Msgr. Lenz’s immediate successor as national director, Father C. Wayne Paysse, noted to the Register, “It was always obvious to me of his love for the missions because of the way he spoke about it. He was always sharing many, many stories and experiences of his ministry in the African-American, Native American and Alaskan Native Missions. … His impact on the missions and mission schools will carry forward for many, many years to come.”

 

St. Kateri Tekakwitha

In January 2007, Msgr. Lenz was given the title of “apostolic protonatory” by Pope Benedict XVI, one of the highest honors that a priest can receive, in recognition of his many years of priestly service. That same year, he stepped down as national director of the office of missions.

In 2009, on the Solemnity of the Immaculate Conception, he was given the annual “Patronal Medal” of the Basilica of the National Shrine of the Immaculate Conception and The Catholic University of America.

Even though he was officially retired as national director, he continued to work on what he saw as one of the most important tasks of his life: the cause of canonization for St. Kateri Tekakwitha.

Msgr. Lenz labored for nearly four decades to promote her cause, serving as a vital voice for Native Americans, calling and praying for the Mohawk maiden to be beatified and canonized. In 1980, Msgr. Lenz helped many Native Americans attend the beatification of Kateri in Rome and to meet with Pope St. John Paul II. He then remained steadfast in his labors in bringing the cause to its conclusion.

In 2005, he was named by the Holy See the vice postulator for Kateri’s cause and was active in the investigation into the miracle that led to her canonization by Pope Benedict XVI at St. Peter's Basilica Oct. 21, 2012.

“As vice postulator,” Father Paysse said, “he was always sending notes, making phone calls, visits and following up on leads. He was completely devoted to St. Kateri and prayed, prayed and prayed for her canonization.”

Hundreds of Native Americans traveled to Rome for the event, and, despite failing health from Parkinson’s disease, Msgr. Lenz was able to make the journey with them. He was one of the few priests to concelebrate the canonization Mass with Pope Benedict. And at the Mass of thanksgiving the next day in St. Peter’s Basilica, Native American pilgrims thronged around Msgr. Lenz to give him tearful hugs and thanks for his unflagging love for them and for St. Kateri.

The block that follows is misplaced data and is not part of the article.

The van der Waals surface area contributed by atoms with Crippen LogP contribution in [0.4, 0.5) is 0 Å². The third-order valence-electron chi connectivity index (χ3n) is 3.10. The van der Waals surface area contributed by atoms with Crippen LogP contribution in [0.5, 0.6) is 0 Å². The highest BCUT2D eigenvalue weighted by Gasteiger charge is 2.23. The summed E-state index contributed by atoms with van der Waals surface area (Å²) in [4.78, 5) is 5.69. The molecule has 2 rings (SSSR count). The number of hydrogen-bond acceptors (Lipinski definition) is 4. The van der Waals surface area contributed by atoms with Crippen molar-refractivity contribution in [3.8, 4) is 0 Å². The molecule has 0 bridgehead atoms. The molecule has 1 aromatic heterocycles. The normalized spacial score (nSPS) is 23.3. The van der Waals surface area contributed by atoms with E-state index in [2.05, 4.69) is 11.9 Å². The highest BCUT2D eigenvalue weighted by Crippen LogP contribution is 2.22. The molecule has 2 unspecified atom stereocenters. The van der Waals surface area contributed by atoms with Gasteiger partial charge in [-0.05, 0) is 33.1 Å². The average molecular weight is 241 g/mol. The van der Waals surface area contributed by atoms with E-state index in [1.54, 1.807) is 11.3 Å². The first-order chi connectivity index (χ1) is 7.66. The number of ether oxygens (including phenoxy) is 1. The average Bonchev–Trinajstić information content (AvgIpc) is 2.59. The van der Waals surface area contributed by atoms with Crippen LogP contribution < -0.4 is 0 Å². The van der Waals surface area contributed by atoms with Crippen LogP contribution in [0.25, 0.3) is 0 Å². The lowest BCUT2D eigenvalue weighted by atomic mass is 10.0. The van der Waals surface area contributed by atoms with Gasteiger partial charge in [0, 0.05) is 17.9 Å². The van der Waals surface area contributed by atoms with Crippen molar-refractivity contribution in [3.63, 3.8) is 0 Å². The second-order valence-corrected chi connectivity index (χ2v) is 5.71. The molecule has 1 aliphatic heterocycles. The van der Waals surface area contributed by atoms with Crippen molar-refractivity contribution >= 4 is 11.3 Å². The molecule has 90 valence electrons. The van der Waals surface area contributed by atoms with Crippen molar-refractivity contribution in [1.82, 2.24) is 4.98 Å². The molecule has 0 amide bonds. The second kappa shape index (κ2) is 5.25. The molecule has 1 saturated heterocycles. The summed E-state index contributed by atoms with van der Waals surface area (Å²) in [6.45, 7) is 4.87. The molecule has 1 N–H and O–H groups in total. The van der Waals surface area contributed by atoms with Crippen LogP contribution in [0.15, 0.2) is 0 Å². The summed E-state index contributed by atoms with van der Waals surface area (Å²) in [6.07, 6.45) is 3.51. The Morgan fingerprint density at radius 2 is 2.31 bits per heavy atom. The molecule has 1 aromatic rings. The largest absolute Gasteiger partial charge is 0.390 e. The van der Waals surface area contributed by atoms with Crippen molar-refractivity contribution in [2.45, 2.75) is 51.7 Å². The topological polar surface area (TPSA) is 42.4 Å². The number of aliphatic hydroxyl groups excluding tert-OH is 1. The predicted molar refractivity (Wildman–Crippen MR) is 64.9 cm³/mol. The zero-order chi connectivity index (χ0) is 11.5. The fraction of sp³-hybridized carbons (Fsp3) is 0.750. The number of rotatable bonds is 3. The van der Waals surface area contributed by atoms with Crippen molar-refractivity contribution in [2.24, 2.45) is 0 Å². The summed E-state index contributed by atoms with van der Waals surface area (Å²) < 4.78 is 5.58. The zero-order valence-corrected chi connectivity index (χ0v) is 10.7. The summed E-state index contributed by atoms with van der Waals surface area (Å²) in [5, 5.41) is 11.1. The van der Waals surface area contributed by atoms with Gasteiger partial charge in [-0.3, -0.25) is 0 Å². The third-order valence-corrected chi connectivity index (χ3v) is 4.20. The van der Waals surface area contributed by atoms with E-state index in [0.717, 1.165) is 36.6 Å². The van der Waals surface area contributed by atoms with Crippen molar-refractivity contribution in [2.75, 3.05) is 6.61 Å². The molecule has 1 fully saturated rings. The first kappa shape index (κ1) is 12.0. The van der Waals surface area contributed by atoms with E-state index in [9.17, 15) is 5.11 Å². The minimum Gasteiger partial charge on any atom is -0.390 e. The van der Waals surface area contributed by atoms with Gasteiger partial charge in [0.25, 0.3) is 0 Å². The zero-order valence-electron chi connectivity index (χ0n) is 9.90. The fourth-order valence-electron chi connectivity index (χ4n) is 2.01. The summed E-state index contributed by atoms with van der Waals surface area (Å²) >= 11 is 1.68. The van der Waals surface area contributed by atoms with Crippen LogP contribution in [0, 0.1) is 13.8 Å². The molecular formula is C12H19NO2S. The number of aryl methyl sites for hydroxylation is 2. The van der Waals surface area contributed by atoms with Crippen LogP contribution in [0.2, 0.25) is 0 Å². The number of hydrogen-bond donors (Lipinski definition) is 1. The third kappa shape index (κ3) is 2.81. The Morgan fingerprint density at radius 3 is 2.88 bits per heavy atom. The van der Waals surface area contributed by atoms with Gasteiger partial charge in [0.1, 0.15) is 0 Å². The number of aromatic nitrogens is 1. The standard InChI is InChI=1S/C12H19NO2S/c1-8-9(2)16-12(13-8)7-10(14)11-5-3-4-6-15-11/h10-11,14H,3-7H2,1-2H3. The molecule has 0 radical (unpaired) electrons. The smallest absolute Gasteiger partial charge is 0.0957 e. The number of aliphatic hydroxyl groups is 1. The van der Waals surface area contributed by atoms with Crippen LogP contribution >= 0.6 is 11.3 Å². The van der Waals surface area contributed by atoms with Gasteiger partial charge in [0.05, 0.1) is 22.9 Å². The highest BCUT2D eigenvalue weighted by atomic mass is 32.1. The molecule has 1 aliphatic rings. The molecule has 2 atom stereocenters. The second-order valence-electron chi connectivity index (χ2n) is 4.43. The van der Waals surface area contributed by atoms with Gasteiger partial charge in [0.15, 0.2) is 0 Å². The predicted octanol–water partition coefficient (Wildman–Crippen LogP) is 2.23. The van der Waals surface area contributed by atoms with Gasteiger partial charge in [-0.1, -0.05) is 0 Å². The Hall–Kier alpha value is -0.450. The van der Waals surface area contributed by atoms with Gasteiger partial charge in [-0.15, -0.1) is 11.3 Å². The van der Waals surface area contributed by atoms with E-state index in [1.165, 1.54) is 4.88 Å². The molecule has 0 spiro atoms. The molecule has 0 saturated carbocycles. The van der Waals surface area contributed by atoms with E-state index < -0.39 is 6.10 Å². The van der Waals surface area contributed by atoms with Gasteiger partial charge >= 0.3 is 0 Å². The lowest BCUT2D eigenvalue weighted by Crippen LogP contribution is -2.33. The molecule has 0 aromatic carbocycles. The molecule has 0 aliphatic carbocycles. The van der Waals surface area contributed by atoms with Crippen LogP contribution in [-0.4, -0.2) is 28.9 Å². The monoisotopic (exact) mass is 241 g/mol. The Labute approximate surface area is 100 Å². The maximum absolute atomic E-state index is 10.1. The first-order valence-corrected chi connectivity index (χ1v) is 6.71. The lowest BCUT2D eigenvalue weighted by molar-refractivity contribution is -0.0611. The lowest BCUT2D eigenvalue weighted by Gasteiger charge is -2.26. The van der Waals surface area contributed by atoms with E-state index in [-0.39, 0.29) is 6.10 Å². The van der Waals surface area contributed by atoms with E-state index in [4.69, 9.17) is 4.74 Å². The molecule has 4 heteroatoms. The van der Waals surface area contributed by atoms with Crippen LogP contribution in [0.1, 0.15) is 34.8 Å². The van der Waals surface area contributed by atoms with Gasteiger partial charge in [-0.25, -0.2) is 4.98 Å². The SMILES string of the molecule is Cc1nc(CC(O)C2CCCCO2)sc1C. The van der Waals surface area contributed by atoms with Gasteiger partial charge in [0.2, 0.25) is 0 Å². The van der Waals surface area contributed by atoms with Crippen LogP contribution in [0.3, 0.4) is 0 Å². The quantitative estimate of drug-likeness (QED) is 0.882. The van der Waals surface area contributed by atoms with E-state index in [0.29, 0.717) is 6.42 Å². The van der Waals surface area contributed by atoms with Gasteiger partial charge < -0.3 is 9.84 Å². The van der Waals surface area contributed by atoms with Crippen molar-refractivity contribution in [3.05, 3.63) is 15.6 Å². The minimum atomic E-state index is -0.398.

A Priestly First

Despite declining health, he remained an active priest and a much respected and beloved figure in Washington, and beyond, whose friendships extended across the political spectrum and every walk of life.

Among those friends were former Speaker of the House Newt Gingrich and his wife, Callista, the newly nominated U.S. ambassador to the Holy See.

“Msgr. Paul Lenz was a devout Christian and a remarkable man,” they told the Register. “He was kind, caring and always more interested in others than himself. Over the years, we developed a genuine friendship with Msgr. Lenz. We will always appreciate and remember his support of our projects and the many prayers he offered for us. … His recent presence at Mass, even as his health was challenged, was inspirational. We will miss him dearly.”

He died as he always lived, a simple priest who longed to bring others to Christ.

Father Paysse added, “Msgr. Lenz had a deep love for the priesthood of Jesus Christ, and he was always humbled to be a priest. His vocation was truly sacred, sacrificial and filled with prayer. His love for our Eucharistic Lord was inspiring when he offered Mass, preached or simply led a prayer. … Evangelization was at the heart of his priestly ministry, and his spirit for the missions was integrated in every fiber of his spirituality.

“He understood the great missionary undertakings of those before him and emulated their zeal, patience and perseverance. He served Almighty God, the Church, St. Kateri and all his sisters and brothers with integrity and love. May he rest in peace!”

Matthew E. Bunson is a Register senior editor and a senior contributor to EWTN News.

He was a friend of Msgr. Paul Lenz for nearly 40 years.